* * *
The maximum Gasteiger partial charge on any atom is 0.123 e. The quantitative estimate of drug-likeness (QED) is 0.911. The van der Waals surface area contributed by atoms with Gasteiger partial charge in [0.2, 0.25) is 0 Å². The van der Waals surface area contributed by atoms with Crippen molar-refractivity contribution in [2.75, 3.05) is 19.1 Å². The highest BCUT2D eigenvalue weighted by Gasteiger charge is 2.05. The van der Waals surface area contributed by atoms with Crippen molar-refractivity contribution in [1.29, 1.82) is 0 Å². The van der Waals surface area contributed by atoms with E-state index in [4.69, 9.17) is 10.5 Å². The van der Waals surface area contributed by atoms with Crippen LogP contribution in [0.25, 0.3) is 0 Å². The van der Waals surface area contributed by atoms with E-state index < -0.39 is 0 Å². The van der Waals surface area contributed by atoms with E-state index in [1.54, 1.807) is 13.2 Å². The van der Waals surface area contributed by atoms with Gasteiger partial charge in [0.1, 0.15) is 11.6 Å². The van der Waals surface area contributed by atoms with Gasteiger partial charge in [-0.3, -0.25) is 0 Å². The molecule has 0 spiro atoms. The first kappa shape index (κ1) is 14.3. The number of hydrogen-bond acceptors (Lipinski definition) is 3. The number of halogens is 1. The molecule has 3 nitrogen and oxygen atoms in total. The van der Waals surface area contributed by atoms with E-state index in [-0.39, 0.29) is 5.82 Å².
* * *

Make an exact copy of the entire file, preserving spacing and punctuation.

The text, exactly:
The maximum Gasteiger partial charge on any atom is 0.123 e. The quantitative estimate of drug-likeness (QED) is 0.911. The van der Waals surface area contributed by atoms with Gasteiger partial charge in [0.2, 0.25) is 0 Å². The van der Waals surface area contributed by atoms with Crippen molar-refractivity contribution in [2.75, 3.05) is 19.1 Å². The highest BCUT2D eigenvalue weighted by Gasteiger charge is 2.05. The van der Waals surface area contributed by atoms with Crippen molar-refractivity contribution in [1.29, 1.82) is 0 Å². The van der Waals surface area contributed by atoms with E-state index in [4.69, 9.17) is 10.5 Å². The van der Waals surface area contributed by atoms with Crippen LogP contribution in [0.25, 0.3) is 0 Å². The van der Waals surface area contributed by atoms with E-state index < -0.39 is 0 Å². The van der Waals surface area contributed by atoms with E-state index in [1.54, 1.807) is 13.2 Å². The van der Waals surface area contributed by atoms with Gasteiger partial charge in [0.1, 0.15) is 11.6 Å². The van der Waals surface area contributed by atoms with Gasteiger partial charge in [-0.3, -0.25) is 0 Å². The molecule has 0 spiro atoms. The first kappa shape index (κ1) is 14.3. The number of hydrogen-bond acceptors (Lipinski definition) is 3. The number of halogens is 1. The molecule has 3 nitrogen and oxygen atoms in total. The van der Waals surface area contributed by atoms with E-state index in [-0.39, 0.29) is 5.82 Å².